The golden age of black television

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Story highlights

  • Several black TV shows premiered this fall
  • They are resonating with audiences

(CNN)The last time people were saying there was a "golden age of black television" there was unrest over the civil rights of African-Americans, protests and calls for more diversity.

Sound familiar?
    In the era of #BlackLivesMatter, there's been a bumper crop of TV series offering various glimpses into black lives and culture.
    And while shows like "I Spy" and "Julia" broke ground in the late 1960s by featuring black actors, today's shows feature black artists on screen and off.
    With her HBO comedy "Insecure," Issa Rae became the first black woman to create and star in her own series on a premium cable channel.
    It's an opportunity Rae says she fully appreciates after growing up in the 1990s without seeing many television characters that reflected her.
    "It is a full circle moment of watching these shows, wanting to be a part of [the television industry], and now being a part of it among people I respect so much and whose work I enjoy so much," Rae told CNN in a recent interview. "It really is 'what a time to be alive.'"
    Rae is referencing people like Ava DuVernay, whose "Queen Sugar" on OWN follows the travails of a black family in New Orleans.
    There is also Donald Glover's unapologetically quirky "Atlanta" on FX and Cheo Hodari Coker's "inclusively black" superhero show for Netflix, "Luke Cage."
    They are continuing a trend started by Lee Daniels, who struck gold on Fox with "Empire," Kenya Barris, who created ABC's "Black-ish" and the hit Starz drama "Power," created by showrunner Courtney Kemp.
    Omari Hardwick stars as James "Ghost" St. Patrick and Curtis "50 Cent" Jackson as Kanan on "Power."
    Coker told CNN having shows created by people of color -- about the experiences of people of color -- makes for stronger storytelling.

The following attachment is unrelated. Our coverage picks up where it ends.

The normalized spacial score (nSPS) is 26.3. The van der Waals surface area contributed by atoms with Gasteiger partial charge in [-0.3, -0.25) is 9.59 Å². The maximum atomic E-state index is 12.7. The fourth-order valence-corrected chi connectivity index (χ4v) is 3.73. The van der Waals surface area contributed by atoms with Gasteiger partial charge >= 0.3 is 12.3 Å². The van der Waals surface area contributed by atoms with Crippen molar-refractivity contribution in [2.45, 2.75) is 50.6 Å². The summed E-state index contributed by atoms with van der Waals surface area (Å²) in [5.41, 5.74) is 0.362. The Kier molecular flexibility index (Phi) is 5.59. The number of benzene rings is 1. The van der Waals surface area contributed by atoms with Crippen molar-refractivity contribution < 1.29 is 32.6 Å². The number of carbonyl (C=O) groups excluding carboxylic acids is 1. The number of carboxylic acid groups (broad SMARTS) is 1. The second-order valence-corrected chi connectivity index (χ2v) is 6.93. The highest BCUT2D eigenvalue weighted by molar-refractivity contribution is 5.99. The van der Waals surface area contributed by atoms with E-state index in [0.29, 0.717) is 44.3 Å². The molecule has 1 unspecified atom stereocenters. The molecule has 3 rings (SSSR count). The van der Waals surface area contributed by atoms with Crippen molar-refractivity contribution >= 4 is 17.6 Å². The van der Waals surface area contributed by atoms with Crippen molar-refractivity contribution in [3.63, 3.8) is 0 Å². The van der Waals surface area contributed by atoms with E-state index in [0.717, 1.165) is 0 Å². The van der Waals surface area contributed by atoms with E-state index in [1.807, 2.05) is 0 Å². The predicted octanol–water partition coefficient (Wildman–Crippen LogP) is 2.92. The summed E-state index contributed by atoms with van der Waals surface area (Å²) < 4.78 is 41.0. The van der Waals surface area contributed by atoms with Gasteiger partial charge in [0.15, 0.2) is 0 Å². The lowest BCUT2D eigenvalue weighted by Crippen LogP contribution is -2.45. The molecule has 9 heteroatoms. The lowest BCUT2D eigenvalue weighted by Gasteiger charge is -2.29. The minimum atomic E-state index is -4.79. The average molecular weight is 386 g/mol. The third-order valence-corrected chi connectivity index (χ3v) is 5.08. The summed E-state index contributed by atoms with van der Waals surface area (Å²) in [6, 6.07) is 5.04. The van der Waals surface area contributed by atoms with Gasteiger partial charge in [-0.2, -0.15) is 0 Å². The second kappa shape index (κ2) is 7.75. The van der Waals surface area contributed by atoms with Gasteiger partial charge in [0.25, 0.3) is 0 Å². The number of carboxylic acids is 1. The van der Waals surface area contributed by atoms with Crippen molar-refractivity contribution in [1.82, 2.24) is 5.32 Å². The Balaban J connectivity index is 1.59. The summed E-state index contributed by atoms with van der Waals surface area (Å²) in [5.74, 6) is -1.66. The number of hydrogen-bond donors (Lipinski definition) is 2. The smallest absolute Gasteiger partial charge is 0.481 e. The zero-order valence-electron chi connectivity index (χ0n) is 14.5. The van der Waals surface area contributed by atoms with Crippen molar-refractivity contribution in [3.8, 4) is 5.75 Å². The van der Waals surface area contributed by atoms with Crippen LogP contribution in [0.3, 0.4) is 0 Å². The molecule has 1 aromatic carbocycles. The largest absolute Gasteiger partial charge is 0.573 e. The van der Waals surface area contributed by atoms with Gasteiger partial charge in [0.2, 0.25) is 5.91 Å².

Mike Colter stars as the title character in "Luke Cage."
    "It's really the first time you have black people in the mix from the very top," Coker said. "I feel that people are getting -- for the first time since the music -- this look at our lives and this look at ourselves that is the same part of ourselves that we show to ourselves."
    NPR's television critic Eric Deggans told CNN efforts to expand diversity in television are starting to show.
    While broadcast networks were garnering attention for shows like "Black-ish" and "Fresh Off the Boat," there were complaints about the lack of similar quality programming on cable.
    But that's changing, Deggans said.
    "We're seeing the culmination of several years worth of trends where these channels have been trying to find talented creators of color to say 'Ok, here are some resources. Go and build a show," he said.
    And when built, these shows seem to resonate with viewers.
    "After just seven episodes, I can already say that Atlanta is one of my favorite shows ever," he wrote. "It's the first show I've seen where I watch it and feel like it was made specifically for me. Which I know is a weird a** thing to say. But there's no better way to articulate how I feel about it."
    Lakeith Stanfield, who stars as Darius on "Atlanta," told CNN he is feeling that love and ultimately, "the black experience" is the human experience.
    "Everyone in this country has a unique perspective because this country is rooted in so many different ethnicities and backgrounds," Stanfield said. "I think it's great that we are able to have this platform to be able to speak for ourselves and from ourselves and how we perceive things, which ultimately is not very different from everyone else."